While U.S. foreign assistance comprises less than 1 percent of the federal budget, programs such as the President’s Emergency Plan for AIDS Relief (PEPFAR), Feed the Future, and the President’s Malaria Initiative (PMI) have saved and improved the lives of tens of millions. For example, U.S. leadership has helped to cut in half global under-five child deaths over the last twenty-five years, and in the last ten years alone the U.S. has led efforts to provide AIDS treatment to more than 15 million patients and to reduce malaria deaths by 75 percent in many of the hardest hit countries.
During the last two presidential administrations, we have taken a stand to champion the historic funding to fight the HIV/AIDS global pandemic. When we began in 2002, less than 50,000 people who were victims of HIV in Sub Saharan Africa had access to anti-retro viral medications. Today, because of the legislation of PEPFAR and the Global Fund to Fight AIDS, TB, and Malaria, over 17 million people have access to the medicines which have saved their lives. We are proud that the United States has been the international cornerstone leader of this funding as a moral response, a charitable response, and a response based on smart power— national security, foreign policy, and economic reasons.
Secretary of State Rex Tillerson has reportedly bought time “to do a deeper analysis of foreign aid” in the face of President Trump’s proposal to slash funding for the State Department and the U.S. Agency for International Development. The proposed cuts of 30 percent or more are the product of an “America First” budget that frames the issue of foreign assistance as a choice between nation-building at home and nation-building abroad.
It is clear that the generosity of the American people has had a huge impact — one that reflects the view that all lives are precious, and to whom much is given, much is required. This lifesaving work also has a practical purpose for Americans. Societies mired in disease breed hopelessness and despair, leaving people ripe for recruitment by extremists. When we confront suffering — when we save lives — we breathe hope into devastated populations, strengthen and stabilize society, and make our country and the world safer.
Today, more than 783 million people around the world lack access to clean water, and nearly 2.5 billion people do not have access to proper sanitation. Because dirty water contributes to diarrheal diseases, a leading cause of death among children under the age of five, this translates to more than 700,000 preventable, treatable deaths among children every year. Without clean water to drink, cook and clean, disease and death abound.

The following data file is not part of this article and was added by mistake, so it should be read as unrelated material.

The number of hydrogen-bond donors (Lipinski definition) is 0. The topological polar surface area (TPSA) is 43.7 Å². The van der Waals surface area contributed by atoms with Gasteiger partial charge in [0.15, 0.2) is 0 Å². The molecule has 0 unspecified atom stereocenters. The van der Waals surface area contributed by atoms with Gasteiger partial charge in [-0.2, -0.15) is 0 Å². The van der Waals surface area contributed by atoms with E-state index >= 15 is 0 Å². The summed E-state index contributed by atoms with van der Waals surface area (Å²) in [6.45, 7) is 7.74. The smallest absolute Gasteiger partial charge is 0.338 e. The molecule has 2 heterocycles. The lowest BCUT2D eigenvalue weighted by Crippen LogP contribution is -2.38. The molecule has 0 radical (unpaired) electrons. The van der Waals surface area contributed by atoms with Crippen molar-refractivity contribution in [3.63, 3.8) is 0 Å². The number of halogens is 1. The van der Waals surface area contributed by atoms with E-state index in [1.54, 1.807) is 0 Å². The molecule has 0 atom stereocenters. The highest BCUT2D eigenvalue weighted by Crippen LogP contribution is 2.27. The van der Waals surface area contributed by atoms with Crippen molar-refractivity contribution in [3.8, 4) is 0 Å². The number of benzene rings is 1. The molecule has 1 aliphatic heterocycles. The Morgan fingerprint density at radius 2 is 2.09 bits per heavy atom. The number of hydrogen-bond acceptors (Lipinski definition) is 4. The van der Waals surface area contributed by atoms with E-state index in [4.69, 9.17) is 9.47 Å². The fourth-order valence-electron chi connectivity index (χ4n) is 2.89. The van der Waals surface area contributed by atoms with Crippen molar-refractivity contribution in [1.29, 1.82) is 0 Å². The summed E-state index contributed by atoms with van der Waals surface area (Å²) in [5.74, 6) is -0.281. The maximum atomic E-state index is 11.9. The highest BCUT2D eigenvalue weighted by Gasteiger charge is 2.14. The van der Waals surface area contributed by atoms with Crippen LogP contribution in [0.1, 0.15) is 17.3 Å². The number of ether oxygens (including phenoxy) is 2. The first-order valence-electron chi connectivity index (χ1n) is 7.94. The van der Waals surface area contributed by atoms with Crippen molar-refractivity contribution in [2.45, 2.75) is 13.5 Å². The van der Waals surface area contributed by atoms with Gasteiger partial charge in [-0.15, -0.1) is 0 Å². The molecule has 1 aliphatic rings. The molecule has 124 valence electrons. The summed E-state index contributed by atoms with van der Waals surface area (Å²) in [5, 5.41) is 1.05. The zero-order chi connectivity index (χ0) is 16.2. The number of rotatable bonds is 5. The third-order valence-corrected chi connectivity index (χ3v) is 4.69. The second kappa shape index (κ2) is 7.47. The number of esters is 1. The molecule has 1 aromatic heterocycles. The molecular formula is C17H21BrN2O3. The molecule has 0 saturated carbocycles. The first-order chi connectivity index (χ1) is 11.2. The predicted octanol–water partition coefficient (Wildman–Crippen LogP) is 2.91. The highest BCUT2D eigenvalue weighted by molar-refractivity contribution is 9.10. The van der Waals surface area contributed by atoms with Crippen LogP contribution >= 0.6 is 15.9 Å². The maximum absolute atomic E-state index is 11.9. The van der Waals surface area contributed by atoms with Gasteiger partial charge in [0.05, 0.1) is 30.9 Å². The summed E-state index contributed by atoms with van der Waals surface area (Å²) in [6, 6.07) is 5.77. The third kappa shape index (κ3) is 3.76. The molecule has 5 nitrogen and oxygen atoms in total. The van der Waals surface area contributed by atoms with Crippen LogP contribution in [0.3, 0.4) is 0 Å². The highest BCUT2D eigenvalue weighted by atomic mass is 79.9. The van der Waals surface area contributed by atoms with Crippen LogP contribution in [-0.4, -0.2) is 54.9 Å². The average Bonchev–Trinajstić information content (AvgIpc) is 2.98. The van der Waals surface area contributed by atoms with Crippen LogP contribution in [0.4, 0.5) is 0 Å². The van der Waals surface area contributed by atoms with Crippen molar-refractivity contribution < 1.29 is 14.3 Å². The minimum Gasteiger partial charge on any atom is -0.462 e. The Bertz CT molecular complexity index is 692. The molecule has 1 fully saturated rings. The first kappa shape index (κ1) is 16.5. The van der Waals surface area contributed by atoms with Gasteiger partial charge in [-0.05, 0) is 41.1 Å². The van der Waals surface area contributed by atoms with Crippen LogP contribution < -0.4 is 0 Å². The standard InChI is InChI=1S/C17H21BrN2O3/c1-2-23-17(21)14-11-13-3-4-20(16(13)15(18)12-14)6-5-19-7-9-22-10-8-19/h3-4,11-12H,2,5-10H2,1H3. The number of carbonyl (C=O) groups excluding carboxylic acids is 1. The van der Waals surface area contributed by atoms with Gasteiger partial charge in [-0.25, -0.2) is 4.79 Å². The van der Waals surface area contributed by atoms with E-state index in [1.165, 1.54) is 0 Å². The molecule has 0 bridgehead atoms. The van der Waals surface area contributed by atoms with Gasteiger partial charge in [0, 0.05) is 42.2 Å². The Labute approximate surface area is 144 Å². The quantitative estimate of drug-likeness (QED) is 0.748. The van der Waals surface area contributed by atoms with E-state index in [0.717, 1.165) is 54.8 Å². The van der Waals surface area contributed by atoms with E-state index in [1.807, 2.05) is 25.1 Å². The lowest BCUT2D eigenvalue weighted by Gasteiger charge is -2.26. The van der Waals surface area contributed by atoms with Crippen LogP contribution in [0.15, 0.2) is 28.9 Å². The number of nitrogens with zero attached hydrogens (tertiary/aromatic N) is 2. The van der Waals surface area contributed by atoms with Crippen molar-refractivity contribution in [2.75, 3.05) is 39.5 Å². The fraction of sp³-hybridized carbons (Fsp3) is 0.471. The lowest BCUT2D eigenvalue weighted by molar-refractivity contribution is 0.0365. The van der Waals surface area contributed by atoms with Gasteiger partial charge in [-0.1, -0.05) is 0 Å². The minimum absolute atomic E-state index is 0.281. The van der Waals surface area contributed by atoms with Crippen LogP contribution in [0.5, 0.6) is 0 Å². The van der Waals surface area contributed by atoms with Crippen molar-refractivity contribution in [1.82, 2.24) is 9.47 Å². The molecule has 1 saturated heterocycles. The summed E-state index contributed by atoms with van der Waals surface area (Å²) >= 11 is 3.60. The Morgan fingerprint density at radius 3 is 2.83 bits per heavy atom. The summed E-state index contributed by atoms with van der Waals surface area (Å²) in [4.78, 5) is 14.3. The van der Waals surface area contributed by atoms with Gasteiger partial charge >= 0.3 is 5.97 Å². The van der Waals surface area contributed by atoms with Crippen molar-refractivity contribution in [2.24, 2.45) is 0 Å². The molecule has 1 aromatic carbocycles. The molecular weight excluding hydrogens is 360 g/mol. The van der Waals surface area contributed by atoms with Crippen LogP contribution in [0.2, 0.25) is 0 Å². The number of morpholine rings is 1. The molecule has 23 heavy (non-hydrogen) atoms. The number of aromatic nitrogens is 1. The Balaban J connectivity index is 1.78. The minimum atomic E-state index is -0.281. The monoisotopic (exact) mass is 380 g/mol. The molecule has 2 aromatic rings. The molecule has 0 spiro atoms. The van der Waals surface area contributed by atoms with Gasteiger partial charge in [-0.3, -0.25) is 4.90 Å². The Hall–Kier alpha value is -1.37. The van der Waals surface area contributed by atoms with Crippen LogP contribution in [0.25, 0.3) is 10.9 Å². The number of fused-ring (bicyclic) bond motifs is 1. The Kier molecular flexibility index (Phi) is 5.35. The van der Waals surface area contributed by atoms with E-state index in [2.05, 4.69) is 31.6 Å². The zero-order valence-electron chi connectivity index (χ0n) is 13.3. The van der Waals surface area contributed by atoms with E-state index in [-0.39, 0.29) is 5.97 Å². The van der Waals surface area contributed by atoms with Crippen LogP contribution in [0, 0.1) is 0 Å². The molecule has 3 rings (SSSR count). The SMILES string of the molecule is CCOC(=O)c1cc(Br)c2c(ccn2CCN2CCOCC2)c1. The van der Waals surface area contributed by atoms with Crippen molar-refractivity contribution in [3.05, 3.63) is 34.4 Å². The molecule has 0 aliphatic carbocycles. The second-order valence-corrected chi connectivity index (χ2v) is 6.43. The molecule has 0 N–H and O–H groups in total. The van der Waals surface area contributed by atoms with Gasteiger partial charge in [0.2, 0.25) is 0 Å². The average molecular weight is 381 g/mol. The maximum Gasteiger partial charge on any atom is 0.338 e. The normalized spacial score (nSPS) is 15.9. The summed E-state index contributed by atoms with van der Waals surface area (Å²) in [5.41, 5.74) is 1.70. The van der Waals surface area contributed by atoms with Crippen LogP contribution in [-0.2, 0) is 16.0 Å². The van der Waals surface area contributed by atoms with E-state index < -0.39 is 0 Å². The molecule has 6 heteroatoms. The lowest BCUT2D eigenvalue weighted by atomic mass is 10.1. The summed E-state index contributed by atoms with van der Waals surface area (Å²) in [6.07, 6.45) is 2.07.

Mobilizing Medical Missions Conference

Lakewood Church

February 18, 2017

This past week executive directors Jenny Eaton Dyer, PhD and William Moore co-hosted a breakout session at Lakewood Church in Houston on the importance of nutrition during the 1000 day window – from conception to 2 years old – of a child’s life for proper cognitive and physical development. We live in a time where 1 out of 3 people suffer from malnutrition in some form. The most devastating consequences include stunting and wasting of children who are victims of undernutrition.

But the good news is that, together, we can really bolster funding and food security worldwide with advocacy. Right now less than one percent of the U.S. budget goes to foreign assistance. And nutrition is just one percent of that one percent. A fraction of funding that should be protected and enhanced with proper nutrition education and counseling during this critical time for mothers and children.

We encourage you to call or write your Congressional representative today (house.gov or senate.gov) and let them know that you support full funding for nutrition in foreign assistance to allow children and families to flourish to their full potential in school, in jobs, and in life. We can be the generation to end poverty. This is a critical step.

Please join us.

Our 2017 annual letter is addressed to our dear friend Warren Buffett, who in 2006 donated the bulk of his fortune to our foundation to fight disease and reduce inequity. A few months ago, Warren asked us to reflect on what impact his gift has had on the world.

Esther Havens was ready to take on her true passion, to follow her dream wherever it took her. She wanted to travel the world and help people, so “humanitarian photographer” was the label she gave herself. The task? To help organizations and enterprises obtain photographs for campaigns that would aid the disenfranchised.

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